Female Foeticide in India

If my family had been uneducated, entrenched in the patriarchal ways of thinking and steeped in the mire of traditionalist thoughts, the possibility of me not seeing the light of day would have been very high. Why? Because I am female.

The sex ratio in India stands at 933:1000 (i.e. for every 1000 male births, there are 933 female births), with the Union Territory of Daman and Diu dropping to a pathetic 710:1000. This has more to do with misplaced human pride and intervention as opposed to a hapless X-chromosome bonding with another X-chromosome. According to Dr. Indu Grewal and Dr. J Kishore, female foeticide is the reason that “between 35 and 40 million girls and women are missing from the Indian population.”

In his book, The Spectatorship of Suffering (2006), Chouliaraki says: “The overexposure to human suffering has unaestheticizing, numbing effects. Rather than cultivating a sensibility, the spectacle of suffering becomes domesticated by the experience of watching it on television.” (pg 18) Whether shown on television or reported in newspapers or featured in magazines, the topic of female foeticide and infanticide has probably succumbed to being a victim of compassion fatigue.

States like Gujarat and Haryana are perpetual offenders, with this latest story which reports that 14 foetuses were found in a garbage bin in Ahmedabad. Yet the headline news de jour is the IPL (Indian Premier League) scandal involving Shashi Tharoor, former UN Under-Secretary General, and Lalit Modi, Chairman of the IPL. A similar example of important issues being ignored can be seen in this video where journalist P. Sainath talks about how 512 journalists were covering the fashion week but the pressing issue of farmers’ suicides was ignored.

The modernization paradigm of development journalism (dominant from 1958-1980s) sought to move societies from their traditional state to a modern one – where ‘modern’ implies a westernized outlook. In this approach, information is distributed via a one-way top-down method, which leaves the people with no chance to interact with or respond to those giving out information. Thomas McPhail said that there needed to be a paradigm shift wherein the culture of the country in question was not diminished. In addition, he stressed the need for a bottom-up approach. It’s obvious the modernization paradigm will not work here; society is bogged down by this backward way of thinking. Simply telling people that female foeticide is wrong will not make them stop.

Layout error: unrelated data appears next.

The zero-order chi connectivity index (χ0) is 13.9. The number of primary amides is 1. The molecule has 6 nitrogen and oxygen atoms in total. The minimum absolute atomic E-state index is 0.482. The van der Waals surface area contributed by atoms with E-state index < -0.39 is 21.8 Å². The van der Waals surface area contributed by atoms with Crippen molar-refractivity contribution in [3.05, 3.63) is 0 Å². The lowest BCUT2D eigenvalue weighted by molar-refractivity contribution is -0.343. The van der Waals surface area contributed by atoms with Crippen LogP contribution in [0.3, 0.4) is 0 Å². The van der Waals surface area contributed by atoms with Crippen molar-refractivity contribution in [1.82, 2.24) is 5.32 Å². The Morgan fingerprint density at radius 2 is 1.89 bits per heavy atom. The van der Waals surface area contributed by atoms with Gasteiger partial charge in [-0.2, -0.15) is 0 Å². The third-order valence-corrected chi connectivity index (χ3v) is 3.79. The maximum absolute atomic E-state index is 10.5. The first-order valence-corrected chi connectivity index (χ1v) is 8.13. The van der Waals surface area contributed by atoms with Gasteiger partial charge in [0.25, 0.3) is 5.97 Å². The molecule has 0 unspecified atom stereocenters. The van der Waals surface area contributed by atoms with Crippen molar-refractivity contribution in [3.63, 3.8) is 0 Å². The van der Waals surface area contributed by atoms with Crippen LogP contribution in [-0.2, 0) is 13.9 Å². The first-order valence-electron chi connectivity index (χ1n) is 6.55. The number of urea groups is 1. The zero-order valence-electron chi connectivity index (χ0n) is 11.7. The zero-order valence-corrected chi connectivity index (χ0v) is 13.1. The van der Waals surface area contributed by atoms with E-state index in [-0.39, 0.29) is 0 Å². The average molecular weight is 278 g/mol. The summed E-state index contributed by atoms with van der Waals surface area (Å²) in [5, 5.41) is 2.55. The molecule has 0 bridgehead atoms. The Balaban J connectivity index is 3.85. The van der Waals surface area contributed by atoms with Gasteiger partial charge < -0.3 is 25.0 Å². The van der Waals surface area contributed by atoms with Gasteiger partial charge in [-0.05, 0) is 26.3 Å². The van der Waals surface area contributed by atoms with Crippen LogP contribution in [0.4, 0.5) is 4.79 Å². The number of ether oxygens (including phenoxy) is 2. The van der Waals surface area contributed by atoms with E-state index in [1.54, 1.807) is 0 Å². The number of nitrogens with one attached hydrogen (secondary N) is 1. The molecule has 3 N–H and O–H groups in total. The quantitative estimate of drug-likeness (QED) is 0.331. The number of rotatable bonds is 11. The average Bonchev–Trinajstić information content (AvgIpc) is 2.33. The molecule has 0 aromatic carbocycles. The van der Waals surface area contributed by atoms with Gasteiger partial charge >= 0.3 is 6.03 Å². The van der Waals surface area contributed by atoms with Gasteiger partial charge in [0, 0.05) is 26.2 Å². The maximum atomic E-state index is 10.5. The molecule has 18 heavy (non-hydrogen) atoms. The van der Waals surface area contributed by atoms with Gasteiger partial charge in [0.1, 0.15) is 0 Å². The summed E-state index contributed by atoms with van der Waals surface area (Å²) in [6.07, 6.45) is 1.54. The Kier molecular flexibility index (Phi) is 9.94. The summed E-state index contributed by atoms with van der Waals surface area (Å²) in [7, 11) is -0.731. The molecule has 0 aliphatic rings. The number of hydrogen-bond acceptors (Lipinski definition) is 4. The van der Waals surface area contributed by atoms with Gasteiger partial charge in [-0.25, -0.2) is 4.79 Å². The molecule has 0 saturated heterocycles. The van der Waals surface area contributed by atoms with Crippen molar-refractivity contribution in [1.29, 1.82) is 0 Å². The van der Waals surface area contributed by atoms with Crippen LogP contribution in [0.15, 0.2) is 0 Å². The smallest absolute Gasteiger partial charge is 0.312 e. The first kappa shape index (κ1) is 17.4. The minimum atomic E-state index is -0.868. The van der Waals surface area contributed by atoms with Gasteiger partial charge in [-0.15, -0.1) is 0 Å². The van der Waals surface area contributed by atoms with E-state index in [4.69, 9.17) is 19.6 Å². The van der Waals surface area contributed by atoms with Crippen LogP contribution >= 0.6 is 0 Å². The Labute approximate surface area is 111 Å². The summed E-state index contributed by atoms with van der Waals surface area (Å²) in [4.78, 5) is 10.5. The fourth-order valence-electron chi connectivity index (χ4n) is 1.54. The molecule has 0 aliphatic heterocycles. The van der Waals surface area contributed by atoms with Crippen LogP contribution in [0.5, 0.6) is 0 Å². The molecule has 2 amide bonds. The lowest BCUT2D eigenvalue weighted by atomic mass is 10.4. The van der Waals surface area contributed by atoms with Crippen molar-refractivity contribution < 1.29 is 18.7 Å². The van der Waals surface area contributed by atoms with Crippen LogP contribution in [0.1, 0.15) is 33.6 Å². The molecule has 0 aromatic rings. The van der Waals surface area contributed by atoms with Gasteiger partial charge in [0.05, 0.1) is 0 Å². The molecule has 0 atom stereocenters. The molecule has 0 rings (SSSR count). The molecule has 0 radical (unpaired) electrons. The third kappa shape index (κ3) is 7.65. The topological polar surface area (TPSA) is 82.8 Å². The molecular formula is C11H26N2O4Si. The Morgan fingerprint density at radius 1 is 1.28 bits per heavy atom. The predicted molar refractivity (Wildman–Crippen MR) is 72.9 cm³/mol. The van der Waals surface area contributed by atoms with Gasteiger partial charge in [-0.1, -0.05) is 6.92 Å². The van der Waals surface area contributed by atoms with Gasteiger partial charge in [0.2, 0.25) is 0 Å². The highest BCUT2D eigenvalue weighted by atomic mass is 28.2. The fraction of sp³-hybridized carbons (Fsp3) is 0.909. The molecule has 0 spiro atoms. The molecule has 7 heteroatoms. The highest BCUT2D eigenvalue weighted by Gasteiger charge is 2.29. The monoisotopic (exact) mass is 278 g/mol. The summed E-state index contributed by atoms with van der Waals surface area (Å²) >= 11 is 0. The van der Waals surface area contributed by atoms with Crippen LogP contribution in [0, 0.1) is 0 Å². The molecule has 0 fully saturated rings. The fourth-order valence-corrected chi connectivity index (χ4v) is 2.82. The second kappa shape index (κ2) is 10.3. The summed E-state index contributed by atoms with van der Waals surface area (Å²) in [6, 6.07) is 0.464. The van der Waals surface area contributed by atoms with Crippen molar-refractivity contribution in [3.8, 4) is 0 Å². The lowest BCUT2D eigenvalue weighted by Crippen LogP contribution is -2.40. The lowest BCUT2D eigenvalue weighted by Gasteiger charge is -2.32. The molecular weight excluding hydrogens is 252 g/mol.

After the modernization paradigm, the participant and empowerment frameworks were developed so as to include the local population in development efforts. But this means engaging with people who believe that female foeticide is justified.

So why does it happen? High priority is given to the male child with the belief that he will be the one to care for his parents in their old age whereas a daughter would not. It is also believed that the male will be the breadwinner of the family. Another reason is the notion that without a male child, there would be no future generations bearing the family name. The dowry system in India also is a contributing factor to female foeticide and infanticide; the thought of having to scrounge up an exorbitant amount for the daughter’s wedding in the future is a deterrent, especially to poor families. How then can the media change the mind of these people?

Using forms of media like radio, television shows, theatre plays – accessible even to those who cannot read – is a more participatory way of imparting values. Talking to the people who indulge, or wish to indulge, in such practices is a better way of dealing with them as opposed to talking at them. There is no way to know if this method would work unless it’s forcefully put into practice.

Inspite of various efforts, the problem continues to exist and nothing concrete has happened towards alleviating the situation. Till then, we can keep reading about the latest in the IPL action.

  • View an audio slideshow on the subject on The Guardian’s website.
  • Read about the city of Pune unsuccessfully trying to combat the trend of female foeticide.
  • Read an article on the UNICEF website on the issue of declining sex ratios in India.

“Modernization of the economy and industry must go hand in hand with modernization of outlook and attitude, which, in a civilized society, give equal importance to children irrespective of their gender.” – Dr. Manmohan Singh, Prime Minister of India


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